The girl was there still. The smell of citrus hooked into his eyeballs. He jammed the door shut and looked at the ghosts in the benches around him. "It’s out of order," he said, having to cough. His throat was dry. I’m losing my mind, he thought. That's it. What’s my name?
He couldn’t remember what had happened. Suddenly he got an urge to search out the back of the train, not the front. There could be a way out of here. Maybe he could jump off at a juncture when the train had to slow down. They could be at a stand still presently, losing precious time. He ran. Strangely, the blurred images of people moved out of his way as he made his escape down the carriage corridors. Was he doing this, or did they do it by own volition? Had he created something as real as himself? How could he know he was real? Could they will him away?
"There you are!"
The stern voice of the professor shot through the carriage. Did he know him?
"You've been away for three hours, where the hell have you been?!"
He mumbled something.
"Come on," said the professor, and continued further back. "Let’s find our seats."
They had seats. This was something that was supposed to be, then. Something decided.
A scurry of people let them through to their seats. They were talking loudly, agitated, searching for something or someone, with a mixture of fear and hostility in their voices.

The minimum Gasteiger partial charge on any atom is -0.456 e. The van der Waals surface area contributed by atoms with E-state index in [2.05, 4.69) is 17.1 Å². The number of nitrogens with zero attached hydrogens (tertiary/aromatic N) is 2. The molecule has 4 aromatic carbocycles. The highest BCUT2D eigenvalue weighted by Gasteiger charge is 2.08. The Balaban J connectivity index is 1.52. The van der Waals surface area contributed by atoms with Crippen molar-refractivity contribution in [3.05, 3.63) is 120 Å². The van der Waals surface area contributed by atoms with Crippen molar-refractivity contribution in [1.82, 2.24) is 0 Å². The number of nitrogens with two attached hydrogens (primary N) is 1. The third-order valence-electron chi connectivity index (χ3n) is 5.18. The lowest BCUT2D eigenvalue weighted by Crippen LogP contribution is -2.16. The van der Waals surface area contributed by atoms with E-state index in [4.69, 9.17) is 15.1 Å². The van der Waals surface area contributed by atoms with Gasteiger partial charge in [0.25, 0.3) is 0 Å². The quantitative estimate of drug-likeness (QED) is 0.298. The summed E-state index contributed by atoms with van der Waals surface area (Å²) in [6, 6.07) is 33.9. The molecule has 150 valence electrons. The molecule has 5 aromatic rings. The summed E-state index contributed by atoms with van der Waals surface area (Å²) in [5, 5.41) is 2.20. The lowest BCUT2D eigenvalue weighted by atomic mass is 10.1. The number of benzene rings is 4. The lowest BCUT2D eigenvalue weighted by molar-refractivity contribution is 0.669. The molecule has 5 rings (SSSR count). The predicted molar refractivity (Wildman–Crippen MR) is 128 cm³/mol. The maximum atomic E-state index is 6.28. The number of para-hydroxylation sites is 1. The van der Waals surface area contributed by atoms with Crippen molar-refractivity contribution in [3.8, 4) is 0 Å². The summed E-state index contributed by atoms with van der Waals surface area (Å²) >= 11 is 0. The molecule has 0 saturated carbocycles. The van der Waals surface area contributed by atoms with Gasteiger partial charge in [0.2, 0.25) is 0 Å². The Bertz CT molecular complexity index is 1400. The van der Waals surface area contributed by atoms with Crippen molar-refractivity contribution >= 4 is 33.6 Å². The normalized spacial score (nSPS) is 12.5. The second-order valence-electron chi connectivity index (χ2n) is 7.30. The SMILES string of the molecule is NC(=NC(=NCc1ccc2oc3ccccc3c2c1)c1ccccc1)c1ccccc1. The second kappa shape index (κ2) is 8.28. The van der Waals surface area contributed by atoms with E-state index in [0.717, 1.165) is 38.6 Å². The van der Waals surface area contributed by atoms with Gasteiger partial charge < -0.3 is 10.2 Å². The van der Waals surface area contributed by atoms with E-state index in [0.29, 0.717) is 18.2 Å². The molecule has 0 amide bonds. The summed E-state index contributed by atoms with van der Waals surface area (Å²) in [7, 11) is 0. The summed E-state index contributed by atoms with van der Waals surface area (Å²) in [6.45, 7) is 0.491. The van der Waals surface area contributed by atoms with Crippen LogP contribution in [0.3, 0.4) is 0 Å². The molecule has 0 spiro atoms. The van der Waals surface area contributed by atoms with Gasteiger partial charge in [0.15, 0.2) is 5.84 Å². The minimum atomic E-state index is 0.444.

The two of them sat down, and the professor handed him a water bottle. "Just drink it all down; you’re going to need a lot of H2O."
He picked up his reading, Nature magazine.
"What's all this about?"
The professor looked at him. "Huh. Seems like I found you at the nick of time."
"Who am I?"
He sighed. "Just drink the water. It'll all come back to you in a little while."
By chance, his eyes fell out the window, and all of sudden a weak hint of texture was visible in the white. He recognized a cloud, or perhaps it was a mountain. All the sounds were getting clearer too. They were loud and frantic. The people around him, getting closer.
A pathway was made through the crowd as two conductors with batons made their way towards them. His hands clutched the armrest until they were all white and his legs pressed against the seat in front of them.
"Are you all right?"
This wasn't a train at all.
The two flight attendants stopped at his seat. They looked serious.
"What's the trouble here?" asked the professor. They didn't reply.
"We're conducting a safety landing on an airstrip in ten minutes where the police are waiting for you, sir. In the meanwhile, please remain calm."
The way they held their batons indicated that calmness would be enforced, if necessary.
The professor turned to him instead. "What the hell is going on here?"
Everything was coming back.
"I'm... I'm so afraid of flying."Sigge S. Amdal is a word wanker from Oslo, Norway.